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Boozer
Last season, Carlos Boozer had his best season as a pro. Just check the digits. He had career highs in point (21.1 ppg), minutes (34.9), steals (1.2) and tied his career high in games played (81). Then why would Boozer be a man on the spot?

Because Boozer, the Jazz's most productive offensive force, can opt out of his contract next summer. Mehmet Okur and Kyle Korver can do the same thing, but sorry Memo and Mr. Long Range, but Boozer's consistent post offense would be harder to replace if lost to free agency. With Williams and Boozer becoming the latter day Stockton and Malone, having one of those pieces leave would be devastating to the on-court health of the Jazz.

""He's definitely a big part of our organization, a cornerstone of our team," said the Jazz point guard. "I definitely want him back with me ó he knows that and I've expressed that."
The big query is: will Boozer allow this contract talk affect his play for the Jazz? So far, Boozer's swatted away the rumors as just that, rumors.

Then again, Boozer may let his play do the talking for him. And with two recent All-Star appearances under his belt, that may be music to Jazz fans' ears.

-- Rob Peterson

THE STAT
21 Seasons Jerry Sloan has been Jazz head coach.
Jerry Sloan has virtually his whole roster returning for a team that was one of the best disciplined in league history.
Deron Williams is the quintessential point guard with his ability to distribute the ball as well as score when the need arises.
With the cast of solid players, Carlos Boozer, Andrei Kirilenko, Matt Harpring, Mehmet Okur and Kyle Korver fit Sloanís system exceptionally well, although Kirilenko often finds himself in the doghouse. But he gives them something the rest donít (with the exception of Boozer) and thatís a defensive presence.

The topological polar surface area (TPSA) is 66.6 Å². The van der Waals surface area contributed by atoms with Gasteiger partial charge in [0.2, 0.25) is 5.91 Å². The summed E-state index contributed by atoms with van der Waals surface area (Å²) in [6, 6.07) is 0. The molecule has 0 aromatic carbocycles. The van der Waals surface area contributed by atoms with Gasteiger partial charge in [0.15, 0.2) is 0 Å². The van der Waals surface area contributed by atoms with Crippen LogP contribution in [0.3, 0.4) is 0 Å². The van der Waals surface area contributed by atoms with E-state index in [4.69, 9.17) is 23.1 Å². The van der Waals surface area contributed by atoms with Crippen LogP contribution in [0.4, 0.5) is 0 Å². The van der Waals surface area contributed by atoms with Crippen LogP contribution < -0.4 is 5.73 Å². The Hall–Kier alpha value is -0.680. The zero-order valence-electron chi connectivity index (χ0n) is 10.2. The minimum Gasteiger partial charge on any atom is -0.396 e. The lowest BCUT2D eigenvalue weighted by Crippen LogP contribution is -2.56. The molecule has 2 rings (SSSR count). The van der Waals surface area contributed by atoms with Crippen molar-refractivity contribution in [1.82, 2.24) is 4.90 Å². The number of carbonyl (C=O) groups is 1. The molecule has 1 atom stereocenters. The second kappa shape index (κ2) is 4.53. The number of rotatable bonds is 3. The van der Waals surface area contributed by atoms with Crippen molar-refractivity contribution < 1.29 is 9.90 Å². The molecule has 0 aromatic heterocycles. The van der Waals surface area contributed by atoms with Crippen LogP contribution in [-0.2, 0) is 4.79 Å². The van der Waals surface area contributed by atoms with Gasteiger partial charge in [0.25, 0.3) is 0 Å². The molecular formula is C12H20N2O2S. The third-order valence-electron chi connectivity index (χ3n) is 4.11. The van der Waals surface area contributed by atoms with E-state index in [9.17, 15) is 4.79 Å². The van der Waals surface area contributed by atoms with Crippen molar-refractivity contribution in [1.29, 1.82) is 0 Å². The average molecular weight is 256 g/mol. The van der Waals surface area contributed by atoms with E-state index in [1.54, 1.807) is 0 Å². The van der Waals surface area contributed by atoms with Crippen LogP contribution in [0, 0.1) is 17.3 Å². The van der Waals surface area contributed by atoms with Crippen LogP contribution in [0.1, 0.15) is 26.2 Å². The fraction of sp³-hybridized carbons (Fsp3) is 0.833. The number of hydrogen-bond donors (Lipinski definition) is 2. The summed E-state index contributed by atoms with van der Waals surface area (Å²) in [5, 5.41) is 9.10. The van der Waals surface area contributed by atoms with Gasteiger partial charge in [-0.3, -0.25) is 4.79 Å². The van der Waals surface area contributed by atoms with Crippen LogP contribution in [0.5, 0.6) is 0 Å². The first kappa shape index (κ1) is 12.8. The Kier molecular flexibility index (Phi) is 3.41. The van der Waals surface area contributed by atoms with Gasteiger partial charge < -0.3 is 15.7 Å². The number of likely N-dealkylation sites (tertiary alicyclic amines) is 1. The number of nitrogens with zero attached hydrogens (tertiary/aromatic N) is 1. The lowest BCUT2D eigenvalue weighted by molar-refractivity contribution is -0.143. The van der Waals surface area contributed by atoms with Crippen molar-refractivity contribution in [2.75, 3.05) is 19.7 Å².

[Defense] This is the one area that often hurts the Jazz. Technically they are sound but athletically they canít always defend.
-- NBA Scout
Two seasons ago Andrei Kirilenko moved to small forward full-time and seemed to lose half-a-step of foot-speed, a combination that pulled him away from the rim (fewer blocks) and forced him to concentrate on guarding the more athletic wings instead of playing the passing lanes (fewer steals).

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Record: 45-37, 9th in Western Conf.
Playoffs: No postseason
Scoring Leader: D. Williams, 21.3 PPG
Rebounding Leader: C. Boozer, 9.6 RPG
Assist Leader: D. Williams, 9.1 APG

Simulated Season Details
PLAYER/2007-08 STATS PPG RPG APG
PG Deron Williams 18.8 3.0 10.5
SG Ronnie Brewer 12.0 2.9 1.8
SF Andrei Kirilenko 11.0 4.7 4.0
PF Carlos Boozer 21.1 10.4 2.9
C Mehmet Okur 14.5 7.7 2.0

G Brevin Knight 4.6 1.9 4.4
G Kyle Korver 9.8 2.0 1.4
F Matt Harpring 8.2 3.2 1.1
F Paul Millsap 8.1 5.6 1.0
C Kosta Koufos Draft
C-F Ante Tomic Draft
F Tadija Dragicevic Draft
G-F Brevin Knight Trade
G Jason Hart Trade
PPG Carlos Boozer 21.1
RPG Carlos Boozer 10.4
APG Deron Williams 10.5
SPG Ronnie Brewer 1.7
Points Scored 106.2 (5th)
Points Allowed 99.34 (13th)
Field-Goal Percentage .497 (2nd)
Opponents' FG% .461 (19th)
Rebounding Diff. +3.07 (4th)
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Local Coverage: Salt Lake Tribune | Deseret News